• Mr Ed

    PfP,

    The legislation is not out yet, and there is plenty to be ‘worked out’ for sure. But how exciting for those that would wish to to get a persistent journalist into a psychiatric ward.

    The most recent legislation of this type in 2014 limits the power to apply in the case of a Sexual Harm Prevention Order (how Victorian it sounds, yet more Orwellian it could not be) to the Chief Constable of the police force in which the target resides or is moving to, or the head of the National Crime Agency.

    So I imagine it would be only that sort who could apply, if only to prevent neighbour disputes escalating and blatantly discrediting the whole thing.

  • nemesis

    I too remember the Suze Lamplugh case. My cousin (an upright member of the community) was held and questioned by the police as a suspect, purely on the basis that he had a similar name and lived in the area. Quite a shocking ordeal for him. I can see how this new law could have damaging consequences.

  • Nicholas (Unlicensed Joker!) Gray

    My new girlfriend says I’m a stalker! Well, she’s not my girlfriend yet…

  • bobby b

    FWIW, in my US example of the Orders For Protection, I saw them applied to garbage collectors for banging cans too early in the morning, a neighbor who was selling his house and his prospective buyers were “walking too close” to the complainant’s house, a man who jogged down a narrow road every morning who a woman resident found “creepy”, Jehovah’s Witnesses who hit the same neighborhood repeatedly . . .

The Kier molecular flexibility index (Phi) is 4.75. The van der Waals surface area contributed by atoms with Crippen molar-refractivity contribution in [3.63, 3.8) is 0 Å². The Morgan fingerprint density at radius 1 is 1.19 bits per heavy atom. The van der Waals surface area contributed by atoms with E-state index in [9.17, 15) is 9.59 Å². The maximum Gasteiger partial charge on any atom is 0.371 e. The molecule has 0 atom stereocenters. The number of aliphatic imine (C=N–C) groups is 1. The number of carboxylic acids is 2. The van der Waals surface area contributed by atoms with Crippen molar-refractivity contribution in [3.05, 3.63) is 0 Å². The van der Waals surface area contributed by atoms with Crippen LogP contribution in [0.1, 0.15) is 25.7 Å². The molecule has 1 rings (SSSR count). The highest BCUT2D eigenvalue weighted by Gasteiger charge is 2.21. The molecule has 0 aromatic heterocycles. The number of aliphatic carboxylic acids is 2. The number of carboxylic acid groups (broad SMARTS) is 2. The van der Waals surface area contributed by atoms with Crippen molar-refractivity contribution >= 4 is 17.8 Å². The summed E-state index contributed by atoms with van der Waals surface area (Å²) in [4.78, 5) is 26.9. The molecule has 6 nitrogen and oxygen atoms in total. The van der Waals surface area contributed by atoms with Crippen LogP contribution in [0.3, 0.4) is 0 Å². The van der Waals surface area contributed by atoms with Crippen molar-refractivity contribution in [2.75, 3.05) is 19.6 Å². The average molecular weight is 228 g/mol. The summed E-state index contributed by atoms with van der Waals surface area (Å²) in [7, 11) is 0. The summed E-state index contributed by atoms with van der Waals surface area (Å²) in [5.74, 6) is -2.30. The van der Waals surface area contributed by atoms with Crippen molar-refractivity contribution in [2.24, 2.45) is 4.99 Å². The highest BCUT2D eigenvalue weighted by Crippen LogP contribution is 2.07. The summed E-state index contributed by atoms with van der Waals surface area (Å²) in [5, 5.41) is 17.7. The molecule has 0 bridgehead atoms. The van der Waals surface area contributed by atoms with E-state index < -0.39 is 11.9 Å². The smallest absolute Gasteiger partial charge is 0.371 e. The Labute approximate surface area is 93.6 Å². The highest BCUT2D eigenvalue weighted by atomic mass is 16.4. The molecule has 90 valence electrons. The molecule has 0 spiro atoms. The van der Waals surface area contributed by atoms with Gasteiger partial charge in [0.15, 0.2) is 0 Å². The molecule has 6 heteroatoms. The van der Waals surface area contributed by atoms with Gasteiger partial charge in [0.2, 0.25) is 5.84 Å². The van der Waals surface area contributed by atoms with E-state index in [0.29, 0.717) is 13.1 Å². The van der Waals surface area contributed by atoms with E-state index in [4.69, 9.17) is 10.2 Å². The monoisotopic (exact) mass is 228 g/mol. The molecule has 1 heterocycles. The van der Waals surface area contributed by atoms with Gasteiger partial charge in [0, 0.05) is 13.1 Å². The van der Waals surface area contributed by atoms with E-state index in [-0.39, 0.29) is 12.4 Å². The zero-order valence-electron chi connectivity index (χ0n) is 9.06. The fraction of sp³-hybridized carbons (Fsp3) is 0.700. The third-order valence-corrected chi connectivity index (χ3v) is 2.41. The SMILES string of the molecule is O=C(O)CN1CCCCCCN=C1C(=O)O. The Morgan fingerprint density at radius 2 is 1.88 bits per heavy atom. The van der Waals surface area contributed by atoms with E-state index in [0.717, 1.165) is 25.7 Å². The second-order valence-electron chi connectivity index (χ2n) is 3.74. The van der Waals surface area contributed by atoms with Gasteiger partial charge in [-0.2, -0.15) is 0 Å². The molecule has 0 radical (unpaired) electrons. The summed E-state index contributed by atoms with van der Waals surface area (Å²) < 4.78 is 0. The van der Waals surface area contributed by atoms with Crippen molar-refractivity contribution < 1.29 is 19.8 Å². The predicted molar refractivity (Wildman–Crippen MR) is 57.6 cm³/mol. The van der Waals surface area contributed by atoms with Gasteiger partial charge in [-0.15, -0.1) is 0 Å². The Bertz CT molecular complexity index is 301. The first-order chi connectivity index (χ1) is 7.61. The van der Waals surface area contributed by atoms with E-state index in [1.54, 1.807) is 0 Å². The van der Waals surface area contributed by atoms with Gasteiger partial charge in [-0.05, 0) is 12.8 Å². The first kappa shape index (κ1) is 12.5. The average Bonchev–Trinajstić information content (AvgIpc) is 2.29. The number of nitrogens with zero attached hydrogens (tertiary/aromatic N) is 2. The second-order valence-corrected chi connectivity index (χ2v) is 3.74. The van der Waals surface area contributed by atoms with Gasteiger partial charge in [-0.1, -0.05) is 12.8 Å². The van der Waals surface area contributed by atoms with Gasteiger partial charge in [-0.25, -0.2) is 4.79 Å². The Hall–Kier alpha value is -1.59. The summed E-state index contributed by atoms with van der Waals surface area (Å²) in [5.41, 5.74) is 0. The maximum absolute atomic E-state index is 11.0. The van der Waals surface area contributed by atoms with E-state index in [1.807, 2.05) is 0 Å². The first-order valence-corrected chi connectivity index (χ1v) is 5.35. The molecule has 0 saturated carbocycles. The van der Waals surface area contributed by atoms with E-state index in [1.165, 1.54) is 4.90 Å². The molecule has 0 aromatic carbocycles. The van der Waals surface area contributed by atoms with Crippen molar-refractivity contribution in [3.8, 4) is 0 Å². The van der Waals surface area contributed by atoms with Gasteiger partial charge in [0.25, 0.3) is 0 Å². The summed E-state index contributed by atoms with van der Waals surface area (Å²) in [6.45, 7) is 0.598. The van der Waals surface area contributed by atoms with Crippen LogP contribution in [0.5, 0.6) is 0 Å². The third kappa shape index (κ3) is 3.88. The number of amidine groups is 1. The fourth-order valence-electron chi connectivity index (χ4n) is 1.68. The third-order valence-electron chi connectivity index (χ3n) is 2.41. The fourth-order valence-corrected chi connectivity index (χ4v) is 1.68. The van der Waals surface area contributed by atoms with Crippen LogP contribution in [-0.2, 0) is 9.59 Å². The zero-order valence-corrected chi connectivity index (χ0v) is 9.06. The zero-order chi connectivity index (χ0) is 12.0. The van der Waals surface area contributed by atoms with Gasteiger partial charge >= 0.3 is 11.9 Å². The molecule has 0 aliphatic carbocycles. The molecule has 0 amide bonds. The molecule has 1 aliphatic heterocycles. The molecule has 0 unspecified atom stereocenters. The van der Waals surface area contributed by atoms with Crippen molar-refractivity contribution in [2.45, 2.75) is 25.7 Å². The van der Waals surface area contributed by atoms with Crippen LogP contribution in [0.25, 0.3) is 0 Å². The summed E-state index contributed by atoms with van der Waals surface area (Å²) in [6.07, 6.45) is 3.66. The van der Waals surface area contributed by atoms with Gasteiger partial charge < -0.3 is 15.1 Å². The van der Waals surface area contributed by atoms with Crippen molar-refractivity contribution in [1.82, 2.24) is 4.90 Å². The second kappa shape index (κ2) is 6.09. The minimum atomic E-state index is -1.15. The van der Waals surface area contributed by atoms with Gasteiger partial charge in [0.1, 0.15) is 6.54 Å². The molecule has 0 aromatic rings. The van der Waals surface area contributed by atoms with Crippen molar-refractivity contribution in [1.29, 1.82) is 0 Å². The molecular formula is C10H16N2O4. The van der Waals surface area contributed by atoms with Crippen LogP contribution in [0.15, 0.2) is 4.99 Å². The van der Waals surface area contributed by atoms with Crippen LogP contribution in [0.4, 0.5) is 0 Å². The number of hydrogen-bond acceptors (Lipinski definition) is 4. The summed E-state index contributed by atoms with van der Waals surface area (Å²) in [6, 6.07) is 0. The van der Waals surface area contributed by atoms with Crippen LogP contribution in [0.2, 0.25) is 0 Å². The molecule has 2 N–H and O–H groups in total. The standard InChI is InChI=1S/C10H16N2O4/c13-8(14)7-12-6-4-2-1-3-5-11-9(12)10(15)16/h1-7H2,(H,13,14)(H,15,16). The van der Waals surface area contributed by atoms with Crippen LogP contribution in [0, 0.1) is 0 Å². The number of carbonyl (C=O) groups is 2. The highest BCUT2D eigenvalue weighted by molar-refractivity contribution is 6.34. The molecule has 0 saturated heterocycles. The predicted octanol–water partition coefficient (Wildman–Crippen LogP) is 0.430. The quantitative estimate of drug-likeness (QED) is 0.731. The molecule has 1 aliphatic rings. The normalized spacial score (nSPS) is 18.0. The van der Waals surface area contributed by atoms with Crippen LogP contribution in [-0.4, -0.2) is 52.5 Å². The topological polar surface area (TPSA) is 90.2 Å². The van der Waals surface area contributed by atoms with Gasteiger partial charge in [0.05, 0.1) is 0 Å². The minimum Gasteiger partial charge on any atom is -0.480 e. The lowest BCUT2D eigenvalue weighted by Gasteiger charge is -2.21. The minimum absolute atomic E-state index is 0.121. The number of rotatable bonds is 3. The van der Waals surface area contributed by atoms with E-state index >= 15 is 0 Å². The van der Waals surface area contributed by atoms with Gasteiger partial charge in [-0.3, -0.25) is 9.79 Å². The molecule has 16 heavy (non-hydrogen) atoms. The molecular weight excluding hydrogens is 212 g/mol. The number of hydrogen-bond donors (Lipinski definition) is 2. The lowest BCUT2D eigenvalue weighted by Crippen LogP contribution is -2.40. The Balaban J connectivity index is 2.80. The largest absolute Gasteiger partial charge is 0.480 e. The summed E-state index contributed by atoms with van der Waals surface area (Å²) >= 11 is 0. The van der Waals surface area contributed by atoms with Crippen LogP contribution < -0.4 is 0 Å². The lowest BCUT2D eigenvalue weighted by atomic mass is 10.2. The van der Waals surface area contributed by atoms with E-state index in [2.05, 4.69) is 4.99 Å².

The statute was written so poorly that a judge, confronted with a complainant who merely swore that someone was “bothering” her, had to sign the order. The legislature fixed the statute several times, each time so carelessly that they allowed a new kind of stupid allegation to suffice.

  • Paul Marks

    Even Lord Denning did not see the importance of “jurisprudence” – legal PHILOSOPHY. But without a clear set of PRINCIPLES (which is all the term “jurisprudence” really means) law will go into the nightmares that Mr Ed (and others) describes.

    It does not matter if it is “legislation” or “judge made law” – what matters is the principles, what people think “law” should reflect.

    And there is no real substitute for the non aggression principle (yes the despised “NAP”) of the Common Law. The principles that “modern” judges (and “modern” politicians and civil servants) no longer believe in

    One starts from a Free Will being (a human being) who can CHOOSE their actions – and one goes on from there.

  • PersonFromPorlock

    Nicholas (Unlicensed Joker!) Gray
    December 7, 2016 at 11:25 pm

    My new girlfriend says I’m a stalker! Well, she’s not my girlfriend yet…

    Best get a license. Quickly. 😆